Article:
Tag Archives: childhood development

Working Poor

Working Poor

Imagine what it’s like to raise your family in a motel. The academic, nutritional and social consequences for children abound. It’s only a step above homelessness, but so many are cycling through seedy motel rooms because of the lack of affordable housing in Central Florida… Yesterday, my friend Jen and I volunteered to survey the occupants of some of these motels. We met both families and individuals with interesting stories of how they ended up in this situation, and most interestingly – they were all employed. I’ll share a few of their stories here.

First we met Mr. Ulrie, who was a Vietnam war Veteran that had worked for the IRS for fifteen years before moving to Central Florida. He now works full-time at a popular hotel chain, but has lived in the motel where we met him for the past 3 years. He swore to us that he was not on drugs. He had just returned from his shift and was sipping a Bud Light. “This is my only drug,” he said as he tapped the can. Because of health problems, he hadn’t been able to work for a month and that’s how he ended up in a motel. He’s been on a waiting list for an apartment complex down the street, but they won’t call because he has an eviction on his record.

Next, we met Lexi who was living in a motel room with 4 children and her significant other. Her one year old little boy chased an inflatable ball outside the room as we asked her a few questions “to help us do a better job with programs and services for people without stable, permanent housing.” She was so grateful – you could see it in her eyes as she said it was a “really good thing that y’all are doing.” She was 20 years old with two small children, and raising her boyfriend’s teenage sons as well. She worked part time as a waitress, and she guessed that they had lived in 20 different motels in the area, also because of past evictions. She was still so young herself, but as a product of the Department of Children & Families, she had no other family or support system to rely on.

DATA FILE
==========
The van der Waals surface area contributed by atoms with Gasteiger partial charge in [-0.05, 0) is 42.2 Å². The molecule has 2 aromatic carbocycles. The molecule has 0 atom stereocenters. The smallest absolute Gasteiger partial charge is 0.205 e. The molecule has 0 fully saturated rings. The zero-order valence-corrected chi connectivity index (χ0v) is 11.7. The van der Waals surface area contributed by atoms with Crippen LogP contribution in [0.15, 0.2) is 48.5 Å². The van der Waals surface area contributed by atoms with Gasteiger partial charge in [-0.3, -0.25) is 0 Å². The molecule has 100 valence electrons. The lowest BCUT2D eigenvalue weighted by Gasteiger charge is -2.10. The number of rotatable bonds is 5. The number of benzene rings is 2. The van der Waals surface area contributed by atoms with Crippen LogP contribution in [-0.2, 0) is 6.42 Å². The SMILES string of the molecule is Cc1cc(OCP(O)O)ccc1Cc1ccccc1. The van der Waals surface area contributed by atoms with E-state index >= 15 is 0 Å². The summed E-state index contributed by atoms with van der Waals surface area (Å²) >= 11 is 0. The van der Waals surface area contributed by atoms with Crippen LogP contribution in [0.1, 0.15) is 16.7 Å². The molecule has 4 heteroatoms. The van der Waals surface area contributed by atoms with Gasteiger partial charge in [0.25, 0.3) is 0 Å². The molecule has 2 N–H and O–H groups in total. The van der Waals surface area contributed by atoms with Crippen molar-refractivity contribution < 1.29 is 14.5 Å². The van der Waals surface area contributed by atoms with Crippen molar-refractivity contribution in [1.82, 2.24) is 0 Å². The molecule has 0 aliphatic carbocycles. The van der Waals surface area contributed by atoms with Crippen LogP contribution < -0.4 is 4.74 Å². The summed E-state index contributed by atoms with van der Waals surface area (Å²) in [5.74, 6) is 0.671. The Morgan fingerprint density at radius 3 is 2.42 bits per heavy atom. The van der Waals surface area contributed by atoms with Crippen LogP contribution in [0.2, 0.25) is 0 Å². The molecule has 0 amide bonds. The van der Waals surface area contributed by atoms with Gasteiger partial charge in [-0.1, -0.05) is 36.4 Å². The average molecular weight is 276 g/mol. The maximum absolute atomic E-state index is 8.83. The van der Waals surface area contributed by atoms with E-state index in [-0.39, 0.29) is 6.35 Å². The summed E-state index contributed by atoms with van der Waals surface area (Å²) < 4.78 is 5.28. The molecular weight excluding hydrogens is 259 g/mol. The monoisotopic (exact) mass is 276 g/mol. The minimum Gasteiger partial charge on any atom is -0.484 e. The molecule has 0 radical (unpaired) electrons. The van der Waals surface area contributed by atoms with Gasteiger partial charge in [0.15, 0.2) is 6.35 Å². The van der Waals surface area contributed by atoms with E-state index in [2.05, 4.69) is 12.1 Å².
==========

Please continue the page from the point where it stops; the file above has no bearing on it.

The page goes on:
Similarly, Chayew did not have any family to rely on either. All of his relatives had died from alcoholism, but he said he had been sober for 20 years. He was a Native American from the Seminole tribe, and he didn’t even want to talk to us because he was used to the government wasting his time. After a bit of coaxing, he opened the door and came out to share his story. He was a product of the Government Boarding Schools Program, and he said he had lived in every motel along the I92 corridor where we were surveying. He called his motel room his “kingdom” then pointed to an old van in the parking lot, which also sometimes served as his “kingdom.” He had been working as a plasterer at a local theme park, but was suddenly out of work. He might end up sleeping in his van or in the woods nearby soon.

We met another man named James, who also worked full time in construction and didn’t make enough money to afford a security deposit, on top of first and last month’s rent at an apartment. This was typical of most. Someone even stated that the price of renting was so high that you might as well buy a house. While unemployment is at an all-time low in Floridathe median price of housing is rising; and this leaves many of the working poor with few options other than to throw away the little money they have on rent, or live in these motels. In the worst case scenario, families end up living in their cars or even in the woods.

In the best cases, they end up in these shady motels, where their children might witness some of the most hopeless forms of human activity from a young age. And as Lexi’s case shows, placing these children in DCF might only perpetuate this cycle. The amount of strain that living in these close quarters can put on a relationship or family dynamic is bad enough on its own. And the degree that this kind of environment can set back a school-aged child is catastrophic to their future development. Something needs to be done. Giving these families affordable housing options is the only way to give their children the equal opportunity that they deserve to go on to live happy, healthy and productive lives. Whether privately or publicly funded, they need affordable housing now.